Author Topic: Popular Mechanics Boiler  (Read 29786 times)

Offline vtsteam

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Re: Popular Mechanics Boiler
« Reply #25 on: July 22, 2014, 09:15:34 PM »
Hi Tom, I don't think I'm going to have a problem with misalignment, but probably best to make it first and talk about it afterward.

Today I didn't have much time to work on the boiler, but I did make a smokestack. I used a piece of fence post brazed to a bit of 1/8" plate that I had turned into a washer to fit. That's for a mounting flange.

« Last Edit: January 12, 2018, 10:28:05 PM by vtsteam »
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Offline vtsteam

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Re: Popular Mechanics Boiler
« Reply #26 on: July 23, 2014, 03:32:06 PM »
By afternoon I had some paint on it and mounted the chimney. Now thinking about the firebox and door.

« Last Edit: January 12, 2018, 10:28:44 PM by vtsteam »
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Offline awemawson

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Re: Popular Mechanics Boiler
« Reply #27 on: July 23, 2014, 03:36:16 PM »
VERY flashy  :thumbup:

The heat losses on a design like that must be a high proportion of the input power. No real possibility of lagging, and a long response time due to the relatively thick wall of the boiler.

Looks the business though  :bow: :bow:
Andrew Mawson
East Sussex

Offline vtsteam

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Re: Popular Mechanics Boiler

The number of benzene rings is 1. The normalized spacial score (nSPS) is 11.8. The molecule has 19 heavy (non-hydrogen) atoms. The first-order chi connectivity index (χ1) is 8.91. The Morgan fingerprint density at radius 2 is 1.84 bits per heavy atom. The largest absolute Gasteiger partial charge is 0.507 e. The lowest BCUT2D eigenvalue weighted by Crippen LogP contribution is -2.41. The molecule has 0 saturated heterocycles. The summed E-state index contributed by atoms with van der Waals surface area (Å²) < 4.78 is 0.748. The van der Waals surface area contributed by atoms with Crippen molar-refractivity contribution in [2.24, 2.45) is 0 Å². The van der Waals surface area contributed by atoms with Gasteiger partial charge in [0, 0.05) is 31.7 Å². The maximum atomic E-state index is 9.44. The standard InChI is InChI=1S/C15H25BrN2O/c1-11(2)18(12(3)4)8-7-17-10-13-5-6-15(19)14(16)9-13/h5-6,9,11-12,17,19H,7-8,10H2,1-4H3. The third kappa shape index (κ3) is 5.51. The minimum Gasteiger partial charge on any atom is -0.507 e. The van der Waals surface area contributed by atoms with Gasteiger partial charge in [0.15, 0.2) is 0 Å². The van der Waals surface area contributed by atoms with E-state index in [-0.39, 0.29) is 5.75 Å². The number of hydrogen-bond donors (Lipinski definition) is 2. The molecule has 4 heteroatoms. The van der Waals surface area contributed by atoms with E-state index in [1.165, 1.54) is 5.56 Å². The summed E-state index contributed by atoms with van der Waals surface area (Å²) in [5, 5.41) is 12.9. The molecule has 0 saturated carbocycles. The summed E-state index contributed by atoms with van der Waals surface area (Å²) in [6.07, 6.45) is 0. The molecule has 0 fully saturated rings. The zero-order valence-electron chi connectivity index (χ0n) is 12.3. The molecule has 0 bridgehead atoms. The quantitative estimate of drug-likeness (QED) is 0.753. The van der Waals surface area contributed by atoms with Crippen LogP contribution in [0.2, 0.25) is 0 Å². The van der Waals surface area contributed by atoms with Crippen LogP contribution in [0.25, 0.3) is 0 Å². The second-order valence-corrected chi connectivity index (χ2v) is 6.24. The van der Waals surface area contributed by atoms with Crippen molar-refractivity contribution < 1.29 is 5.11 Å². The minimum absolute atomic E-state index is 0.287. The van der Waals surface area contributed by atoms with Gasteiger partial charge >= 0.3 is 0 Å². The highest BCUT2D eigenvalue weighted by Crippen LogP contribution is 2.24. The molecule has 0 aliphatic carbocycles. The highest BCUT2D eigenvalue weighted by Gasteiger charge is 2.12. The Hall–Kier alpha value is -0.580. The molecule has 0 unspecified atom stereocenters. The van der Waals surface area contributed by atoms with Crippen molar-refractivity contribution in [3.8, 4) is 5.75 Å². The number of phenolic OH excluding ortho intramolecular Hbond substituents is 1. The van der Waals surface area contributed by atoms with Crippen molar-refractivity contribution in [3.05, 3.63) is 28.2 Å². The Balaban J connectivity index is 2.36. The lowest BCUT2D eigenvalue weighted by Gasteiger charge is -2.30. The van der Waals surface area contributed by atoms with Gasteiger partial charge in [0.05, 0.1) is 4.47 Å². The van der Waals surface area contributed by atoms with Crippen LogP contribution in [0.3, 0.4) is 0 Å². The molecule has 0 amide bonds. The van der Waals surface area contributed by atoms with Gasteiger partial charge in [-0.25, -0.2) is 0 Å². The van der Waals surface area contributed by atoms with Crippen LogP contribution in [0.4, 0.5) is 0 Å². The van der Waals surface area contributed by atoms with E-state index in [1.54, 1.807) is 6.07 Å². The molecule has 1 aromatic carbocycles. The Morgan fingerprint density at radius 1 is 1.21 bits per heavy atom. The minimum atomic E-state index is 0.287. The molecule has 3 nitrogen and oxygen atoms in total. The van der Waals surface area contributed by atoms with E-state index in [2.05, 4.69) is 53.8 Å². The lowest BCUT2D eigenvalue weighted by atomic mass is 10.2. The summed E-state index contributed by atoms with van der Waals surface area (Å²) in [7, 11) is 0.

« Reply #28 on: July 23, 2014, 04:04:48 PM »
There's a copper coil under the boiler, and the inside of the firebox will be insulated. Not shooting for high efficiency, though, just playing.  :beer:
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Offline Pete49

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Re: Popular Mechanics Boiler
« Reply #29 on: July 23, 2014, 10:27:42 PM »
well done Steve....might have to dig the book out and have a play too....if time permits :Doh:
Pete
oops..........oh no.........blast now I need to redo it

Offline vtsteam

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Re: Popular Mechanics Boiler
« Reply #30 on: July 23, 2014, 11:26:48 PM »
Pete, thanks, that would be cool! I've got a gauge now, looking to hydrostatic test the boiler after I make a pump, still plenty to do.

Tim, sorry, missed your earlier post - thanks so much! :beer:
I love it when a Plan B comes together!
Steve
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Offline vtsteam

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Re: Popular Mechanics Boiler
« Reply #31 on: July 24, 2014, 09:05:03 PM »
Not much time today for fun stuff, but I did make a start on a hand pump. Rummaging around in my scrap barrel, I found this cutoff of what I think is brass. Could be bronze, I'm not sure. I have a small half nail keg of stuff like this -- mixed brass, bronze, and sintered bronze material that I got in an auction (real, not online) at a closed Hayward-Tyler machine shop.

Anyway, I thought this might work as a base:

« Last Edit: January 12, 2018, 10:29:38 PM by vtsteam »
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Offline vtsteam

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Re: Popular Mechanics Boiler
« Reply #32 on: July 24, 2014, 09:12:22 PM »
Milling a foot: